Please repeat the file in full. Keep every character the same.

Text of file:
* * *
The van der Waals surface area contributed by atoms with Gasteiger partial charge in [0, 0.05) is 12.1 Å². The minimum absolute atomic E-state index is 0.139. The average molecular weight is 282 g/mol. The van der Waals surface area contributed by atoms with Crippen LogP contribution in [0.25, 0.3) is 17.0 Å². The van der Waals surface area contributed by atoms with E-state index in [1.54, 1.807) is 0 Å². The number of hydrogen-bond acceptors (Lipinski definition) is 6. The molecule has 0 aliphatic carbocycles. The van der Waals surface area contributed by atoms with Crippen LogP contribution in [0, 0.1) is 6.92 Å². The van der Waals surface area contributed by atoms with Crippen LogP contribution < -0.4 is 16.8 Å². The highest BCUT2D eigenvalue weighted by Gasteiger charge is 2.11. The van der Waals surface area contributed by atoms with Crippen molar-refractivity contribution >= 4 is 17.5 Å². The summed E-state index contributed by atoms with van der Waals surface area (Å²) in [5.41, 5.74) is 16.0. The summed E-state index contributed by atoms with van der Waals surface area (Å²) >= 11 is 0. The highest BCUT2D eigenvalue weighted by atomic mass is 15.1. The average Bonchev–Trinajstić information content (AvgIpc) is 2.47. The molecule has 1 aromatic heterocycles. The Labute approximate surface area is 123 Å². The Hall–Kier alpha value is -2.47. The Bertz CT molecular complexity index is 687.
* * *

The van der Waals surface area contributed by atoms with Gasteiger partial charge in [0, 0.05) is 12.1 Å². The minimum absolute atomic E-state index is 0.139. The average molecular weight is 282 g/mol. The van der Waals surface area contributed by atoms with Crippen LogP contribution in [0.25, 0.3) is 17.0 Å². The van der Waals surface area contributed by atoms with E-state index in [1.54, 1.807) is 0 Å². The number of hydrogen-bond acceptors (Lipinski definition) is 6. The molecule has 0 aliphatic carbocycles. The van der Waals surface area contributed by atoms with Crippen LogP contribution in [0, 0.1) is 6.92 Å². The van der Waals surface area contributed by atoms with Crippen LogP contribution < -0.4 is 16.8 Å². The highest BCUT2D eigenvalue weighted by Gasteiger charge is 2.11. The van der Waals surface area contributed by atoms with Crippen molar-refractivity contribution >= 4 is 17.5 Å². The summed E-state index contributed by atoms with van der Waals surface area (Å²) in [5.41, 5.74) is 16.0. The summed E-state index contributed by atoms with van der Waals surface area (Å²) >= 11 is 0. The highest BCUT2D eigenvalue weighted by atomic mass is 15.1. The average Bonchev–Trinajstić information content (AvgIpc) is 2.47. The molecule has 1 aromatic heterocycles. The Labute approximate surface area is 123 Å². The Hall–Kier alpha value is -2.47. The Bertz CT molecular complexity index is 687.